A mouse, persistence, and God's love
A Christian Science perspective: When human effort is commendable, but not enough ...
In a YouTube video with more than 2 million views, a mouse hits the jackpot: a giant cookie that’s nearly twice as big as he is. In the minute that follows, he makes several dozen attempts to hoist his unwieldy treasure from the ledge where he discovered it, up to the ledge where he must make his home – quite a reach for a little mouse. As time elapses and his repeated attempts fail, the endeavor starts to seem like Mission: Impossible.
About a minute in, the mouse almost gives up. He nibbles the cookie, as though resigning himself to merely a taste, then leaps up to his ledge, leaving his treasure behind. But that’s not the end of the story. Seconds later, he’s back. And in a most epic triumph, he finds a new approach to cookie-hoisting, scrambling up to the ledge with the cookie grasped firmly in his tiny jaws, and this time, making off with his prize.
I’ve had my own moments when I’ve felt like that mouse. As if I were just one tiny person, struggling with a burden that seemed far too big. Human effort is commendable, but it hasn’t always been enough. Even the willingness to keep persevering can feel as if it’s falling short. But knowing I was created to enjoy and experience the infinitude of God’s love? That’s when that second ledge starts to seem within reach.
To me, the ultimate example of success is Jesus’ life and ministry – a ministry marked by an extraordinary beginning. During Jesus’ baptism, the heavens opened and God’s voice was heard to declare: “This is my beloved Son, in whom I am well pleased” (Matthew 3:17).
Jesus knew what it meant to be God’s beloved. His dear Son. God’s precious child. He knew, without a doubt, that feeling a constant connection to divine Love was a natural part of existence – that Love was the heart of his ministry and the center of his being. And feeling the security and strength of God’s love was no doubt what enabled Jesus to walk over the waves, to feed the multitudes, even to raise the dead. In short, to confront enormous obstacles with grace and resilience and the knowledge that nothing – nothing – was too big for Love.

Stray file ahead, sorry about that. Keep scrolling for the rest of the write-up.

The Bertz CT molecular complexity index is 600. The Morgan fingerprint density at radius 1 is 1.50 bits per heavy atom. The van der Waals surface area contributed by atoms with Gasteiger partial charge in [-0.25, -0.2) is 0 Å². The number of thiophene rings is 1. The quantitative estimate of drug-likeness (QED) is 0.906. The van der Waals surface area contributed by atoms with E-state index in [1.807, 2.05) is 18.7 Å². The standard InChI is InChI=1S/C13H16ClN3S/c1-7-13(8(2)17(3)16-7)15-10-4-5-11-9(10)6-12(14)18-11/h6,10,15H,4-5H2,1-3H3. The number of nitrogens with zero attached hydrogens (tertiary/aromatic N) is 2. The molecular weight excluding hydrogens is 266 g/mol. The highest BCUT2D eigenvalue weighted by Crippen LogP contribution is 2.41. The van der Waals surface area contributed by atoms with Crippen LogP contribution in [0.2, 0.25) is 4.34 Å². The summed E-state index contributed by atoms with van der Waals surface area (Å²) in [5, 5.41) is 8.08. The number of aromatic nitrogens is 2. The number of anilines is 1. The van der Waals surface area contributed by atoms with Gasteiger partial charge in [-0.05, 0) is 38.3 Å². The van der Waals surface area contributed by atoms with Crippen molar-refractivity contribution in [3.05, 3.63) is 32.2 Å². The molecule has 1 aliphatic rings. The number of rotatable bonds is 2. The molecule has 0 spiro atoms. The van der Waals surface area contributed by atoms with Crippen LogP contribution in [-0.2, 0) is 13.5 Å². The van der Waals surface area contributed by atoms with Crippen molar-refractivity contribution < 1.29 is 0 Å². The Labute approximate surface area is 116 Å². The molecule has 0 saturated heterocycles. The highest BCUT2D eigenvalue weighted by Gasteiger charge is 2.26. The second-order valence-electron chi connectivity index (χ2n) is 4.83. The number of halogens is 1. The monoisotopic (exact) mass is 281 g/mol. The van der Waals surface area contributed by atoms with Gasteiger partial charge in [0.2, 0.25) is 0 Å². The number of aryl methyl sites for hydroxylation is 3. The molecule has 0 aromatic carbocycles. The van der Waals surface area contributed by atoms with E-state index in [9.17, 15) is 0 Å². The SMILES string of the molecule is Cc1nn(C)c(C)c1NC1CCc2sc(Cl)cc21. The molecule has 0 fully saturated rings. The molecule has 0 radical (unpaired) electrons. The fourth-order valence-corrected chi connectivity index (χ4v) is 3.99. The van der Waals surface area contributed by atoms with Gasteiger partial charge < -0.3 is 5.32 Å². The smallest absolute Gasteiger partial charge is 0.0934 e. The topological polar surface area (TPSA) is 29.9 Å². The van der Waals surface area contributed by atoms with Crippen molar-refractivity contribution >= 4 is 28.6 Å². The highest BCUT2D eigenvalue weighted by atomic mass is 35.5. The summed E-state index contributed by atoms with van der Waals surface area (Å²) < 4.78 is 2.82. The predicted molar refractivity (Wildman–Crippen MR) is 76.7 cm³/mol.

Too often, instead of remembering that that same love is also mine to enjoy, I’ve been more like the mouse in his early attempts with the cookie. I’ve tried hard, even valiantly, to persevere and succeed. But when the going has gotten difficult, I’ve felt doubt creeping in. I’ve thought maybe I had to content myself with a nibble of the cookie, instead of the whole thing.
That’s how I felt when a small business endeavor seemed fraught with problems at a critical juncture. We didn’t have the right resources, the right people, and we were facing a tight deadline. One night, I stepped out to get some air and found myself crying. I looked up at the vast sky, wondering, praying, asking God where He was. How could I say He was here when the success we longed for seemed completely out of reach?
And then I felt it. I felt a little of what it means to be God’s beloved. I heard the tender message that God had always been there, and that I was created to see the good that really was present and tangible – even specific to our needs. This was Love’s covenant with me. I felt like the mouse, pausing as success still seemed just out of reach, and then being propelled back. God’s law of love, the one that says that we’re designed to feel and know the fullness of God, nudged me back.
By the time I got home, everything had started falling into place. Several tech issues were solved in the most unusual and creative ways. And all of us involved in the business discovered that we had abilities and know-how we hadn’t even known we’d had.
It didn’t take a pronouncement from the heavens for Jesus to know God’s remarkable love for him, but it’s a good reminder for the rest of us. Each day brings us new proofs of what it means to be loved by the Love that actually constitutes the universe. And knowing the presence and power of this Love imbues all our endeavors with success – be they big, or as small as a mouse’s.